# Simplify NSDecimalNumber initialisation

I have the following construct, which I would like to simplify. I had to use a NSString (?) in order to get rid of the NSNumber vs. NSDecimalNumber compiler Warning.

`NSDecimalNumber *ticksSinceSeventies = [NSDecimalNumber decimalNumberWithString:[NSString stringWithFormat:@"%d",[self timeIntervalSince1970]]];`

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I realise this doesn't exactly answer your question, but why are you storing a double (NSTimeInteval) in an NSDecimalNumber; NSNumber is fine for doubles. NSNumber *ticksSinceSeventies = [NSNumber numberWithDouble:[self timeIntervalSince1970]]; –  Daniel Thorpe Sep 9 '11 at 11:01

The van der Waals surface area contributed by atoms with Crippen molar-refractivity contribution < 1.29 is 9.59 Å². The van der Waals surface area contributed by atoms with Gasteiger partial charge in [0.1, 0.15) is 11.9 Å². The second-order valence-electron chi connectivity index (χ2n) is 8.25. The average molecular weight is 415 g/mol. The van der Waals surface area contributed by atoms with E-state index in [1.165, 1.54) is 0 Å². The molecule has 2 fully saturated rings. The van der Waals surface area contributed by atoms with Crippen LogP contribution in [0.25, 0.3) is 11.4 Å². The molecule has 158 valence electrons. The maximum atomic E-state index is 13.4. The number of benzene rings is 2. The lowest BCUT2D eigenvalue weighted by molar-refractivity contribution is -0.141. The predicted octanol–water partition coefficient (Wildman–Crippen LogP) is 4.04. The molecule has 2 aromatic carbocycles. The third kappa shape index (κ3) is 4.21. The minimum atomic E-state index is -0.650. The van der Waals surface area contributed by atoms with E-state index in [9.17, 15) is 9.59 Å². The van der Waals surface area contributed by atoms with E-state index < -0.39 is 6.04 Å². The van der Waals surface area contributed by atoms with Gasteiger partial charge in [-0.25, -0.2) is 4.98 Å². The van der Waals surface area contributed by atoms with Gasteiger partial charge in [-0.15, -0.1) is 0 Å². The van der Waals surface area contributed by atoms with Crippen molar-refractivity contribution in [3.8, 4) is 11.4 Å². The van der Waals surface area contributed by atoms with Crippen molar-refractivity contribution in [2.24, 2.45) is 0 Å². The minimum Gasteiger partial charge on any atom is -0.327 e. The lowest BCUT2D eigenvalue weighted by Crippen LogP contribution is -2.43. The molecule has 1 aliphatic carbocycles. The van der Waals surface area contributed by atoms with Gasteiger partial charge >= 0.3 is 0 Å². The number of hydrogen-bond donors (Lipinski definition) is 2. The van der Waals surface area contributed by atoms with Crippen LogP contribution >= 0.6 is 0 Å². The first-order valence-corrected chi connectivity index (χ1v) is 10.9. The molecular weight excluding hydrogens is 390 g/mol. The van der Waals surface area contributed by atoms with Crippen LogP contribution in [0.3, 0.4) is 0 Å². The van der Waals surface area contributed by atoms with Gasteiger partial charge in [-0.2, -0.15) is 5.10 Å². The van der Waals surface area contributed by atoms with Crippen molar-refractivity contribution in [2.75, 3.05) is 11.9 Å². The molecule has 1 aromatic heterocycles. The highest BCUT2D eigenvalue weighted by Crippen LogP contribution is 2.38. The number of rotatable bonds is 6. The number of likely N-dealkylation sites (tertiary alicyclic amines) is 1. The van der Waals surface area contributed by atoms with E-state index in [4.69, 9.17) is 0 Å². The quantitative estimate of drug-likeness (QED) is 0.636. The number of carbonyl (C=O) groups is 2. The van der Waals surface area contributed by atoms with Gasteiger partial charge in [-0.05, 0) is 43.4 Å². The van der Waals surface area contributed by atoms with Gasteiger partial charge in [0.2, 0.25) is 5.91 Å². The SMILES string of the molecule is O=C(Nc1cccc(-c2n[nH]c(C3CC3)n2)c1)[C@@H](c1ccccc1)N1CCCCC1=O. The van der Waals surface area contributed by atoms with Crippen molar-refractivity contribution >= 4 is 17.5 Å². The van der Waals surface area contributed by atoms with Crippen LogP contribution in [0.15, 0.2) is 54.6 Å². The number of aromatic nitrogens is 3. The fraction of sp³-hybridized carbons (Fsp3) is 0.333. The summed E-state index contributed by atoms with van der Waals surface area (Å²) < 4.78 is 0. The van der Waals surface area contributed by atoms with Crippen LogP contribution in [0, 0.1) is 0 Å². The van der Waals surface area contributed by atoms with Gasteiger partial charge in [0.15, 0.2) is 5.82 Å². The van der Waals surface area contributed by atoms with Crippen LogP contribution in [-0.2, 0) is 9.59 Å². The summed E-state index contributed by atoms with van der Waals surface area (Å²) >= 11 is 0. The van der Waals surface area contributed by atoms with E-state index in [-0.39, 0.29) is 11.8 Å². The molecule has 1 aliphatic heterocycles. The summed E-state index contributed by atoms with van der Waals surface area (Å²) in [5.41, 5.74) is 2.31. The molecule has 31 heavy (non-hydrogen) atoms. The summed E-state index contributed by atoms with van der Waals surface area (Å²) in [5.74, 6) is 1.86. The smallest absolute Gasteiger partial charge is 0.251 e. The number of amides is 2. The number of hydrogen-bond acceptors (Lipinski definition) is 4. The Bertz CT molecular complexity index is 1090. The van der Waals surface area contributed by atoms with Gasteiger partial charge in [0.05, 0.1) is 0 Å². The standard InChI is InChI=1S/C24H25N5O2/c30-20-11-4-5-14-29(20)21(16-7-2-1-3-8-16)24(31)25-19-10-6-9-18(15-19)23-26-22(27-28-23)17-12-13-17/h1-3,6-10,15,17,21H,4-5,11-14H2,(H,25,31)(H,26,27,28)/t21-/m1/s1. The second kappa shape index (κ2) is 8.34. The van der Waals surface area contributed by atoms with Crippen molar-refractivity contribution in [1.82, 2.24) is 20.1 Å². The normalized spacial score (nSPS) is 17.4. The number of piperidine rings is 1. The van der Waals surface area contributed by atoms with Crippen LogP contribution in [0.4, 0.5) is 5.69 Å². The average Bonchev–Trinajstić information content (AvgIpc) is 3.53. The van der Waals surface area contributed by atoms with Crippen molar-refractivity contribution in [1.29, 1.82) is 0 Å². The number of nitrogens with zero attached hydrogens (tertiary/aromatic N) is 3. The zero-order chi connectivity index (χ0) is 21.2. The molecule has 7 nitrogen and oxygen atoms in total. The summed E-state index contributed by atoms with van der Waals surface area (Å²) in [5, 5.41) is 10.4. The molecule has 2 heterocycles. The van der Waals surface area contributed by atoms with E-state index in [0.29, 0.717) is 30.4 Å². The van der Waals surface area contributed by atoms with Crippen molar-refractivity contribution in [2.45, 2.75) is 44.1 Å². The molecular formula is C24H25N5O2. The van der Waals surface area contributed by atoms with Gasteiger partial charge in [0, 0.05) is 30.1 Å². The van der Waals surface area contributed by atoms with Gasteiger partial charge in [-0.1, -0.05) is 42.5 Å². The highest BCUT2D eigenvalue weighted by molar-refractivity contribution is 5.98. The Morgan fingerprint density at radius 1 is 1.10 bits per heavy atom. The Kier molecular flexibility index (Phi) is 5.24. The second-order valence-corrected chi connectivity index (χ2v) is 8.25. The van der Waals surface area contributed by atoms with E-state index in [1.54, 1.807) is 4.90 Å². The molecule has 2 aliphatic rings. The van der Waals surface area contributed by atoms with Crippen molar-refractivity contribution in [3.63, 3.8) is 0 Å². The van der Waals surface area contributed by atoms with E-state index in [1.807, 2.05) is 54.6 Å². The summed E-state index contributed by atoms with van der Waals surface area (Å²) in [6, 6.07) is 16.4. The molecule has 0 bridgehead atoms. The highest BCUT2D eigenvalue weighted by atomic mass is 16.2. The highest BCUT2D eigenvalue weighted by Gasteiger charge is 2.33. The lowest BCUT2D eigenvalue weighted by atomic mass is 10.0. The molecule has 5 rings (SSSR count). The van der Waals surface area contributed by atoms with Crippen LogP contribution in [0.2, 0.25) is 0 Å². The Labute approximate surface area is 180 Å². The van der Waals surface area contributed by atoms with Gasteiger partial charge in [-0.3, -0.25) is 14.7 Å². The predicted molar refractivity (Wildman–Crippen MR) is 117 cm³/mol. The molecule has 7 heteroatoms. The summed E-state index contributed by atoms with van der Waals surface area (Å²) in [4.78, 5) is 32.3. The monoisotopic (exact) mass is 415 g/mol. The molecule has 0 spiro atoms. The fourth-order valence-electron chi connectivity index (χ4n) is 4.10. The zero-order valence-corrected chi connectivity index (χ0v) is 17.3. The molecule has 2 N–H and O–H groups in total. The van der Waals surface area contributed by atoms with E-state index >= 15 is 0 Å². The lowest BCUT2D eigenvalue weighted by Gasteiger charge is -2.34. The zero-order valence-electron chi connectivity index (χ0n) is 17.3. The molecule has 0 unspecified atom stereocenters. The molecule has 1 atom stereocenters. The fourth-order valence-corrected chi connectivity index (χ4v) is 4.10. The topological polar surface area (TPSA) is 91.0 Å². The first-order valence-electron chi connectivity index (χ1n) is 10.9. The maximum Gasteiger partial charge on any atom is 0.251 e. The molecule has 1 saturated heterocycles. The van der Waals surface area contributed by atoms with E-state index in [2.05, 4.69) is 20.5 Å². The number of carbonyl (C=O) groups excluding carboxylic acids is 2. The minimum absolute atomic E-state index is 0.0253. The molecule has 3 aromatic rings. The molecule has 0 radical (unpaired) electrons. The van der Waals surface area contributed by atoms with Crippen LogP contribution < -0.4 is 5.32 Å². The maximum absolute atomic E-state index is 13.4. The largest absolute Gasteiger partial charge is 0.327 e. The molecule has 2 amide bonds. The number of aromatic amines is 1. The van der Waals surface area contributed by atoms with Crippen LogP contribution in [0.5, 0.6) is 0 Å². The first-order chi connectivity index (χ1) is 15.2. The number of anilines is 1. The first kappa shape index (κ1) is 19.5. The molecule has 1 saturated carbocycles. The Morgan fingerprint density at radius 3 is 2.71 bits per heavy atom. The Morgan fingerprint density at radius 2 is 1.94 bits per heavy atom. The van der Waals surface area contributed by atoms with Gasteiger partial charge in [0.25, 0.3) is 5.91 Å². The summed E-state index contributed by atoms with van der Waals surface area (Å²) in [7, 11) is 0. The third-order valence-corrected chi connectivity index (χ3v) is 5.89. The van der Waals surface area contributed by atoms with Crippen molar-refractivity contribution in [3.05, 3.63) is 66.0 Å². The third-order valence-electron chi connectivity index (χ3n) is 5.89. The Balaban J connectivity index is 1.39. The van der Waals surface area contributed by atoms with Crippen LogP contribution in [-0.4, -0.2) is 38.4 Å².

Dan is correct. NSDecimalNumber's use is for precise base-10 arithmetic. Since you are dealing with NSTimeIntervals, it's a safe assumption that you are dealing with dates, and there is a whole document dealing with Calendrical Calculations –  Abizern Sep 9 '11 at 11:12
@Daniel You guys should post an Answer otherwise I can't possibly resolve this thing and you don't get the props for it :-) –  Besi Sep 9 '11 at 11:51

If you are only using `NSTimeInterval`s, which are doubles, then the base 10 arithmetic that `NSDecimalNumber` affords you isn't really necessary. You can just use `NSNumber` instead.

Your constructor would therefore just be:

``````NSNumber *ticksSinceSeventies = [NSNumber numberWithDouble:[self timeIntervalSince1970]];
``````

(assuming self is an `NSDate` subclass, or this is inside a category method).

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``````[NSDecimalNumber decimalNumberWithString:[[self timeIntervalSince1970] stringValue]];
This does not work:`typedef double NSTimeInterval;` therefore stringValue does not work –  Besi Sep 9 '11 at 10:56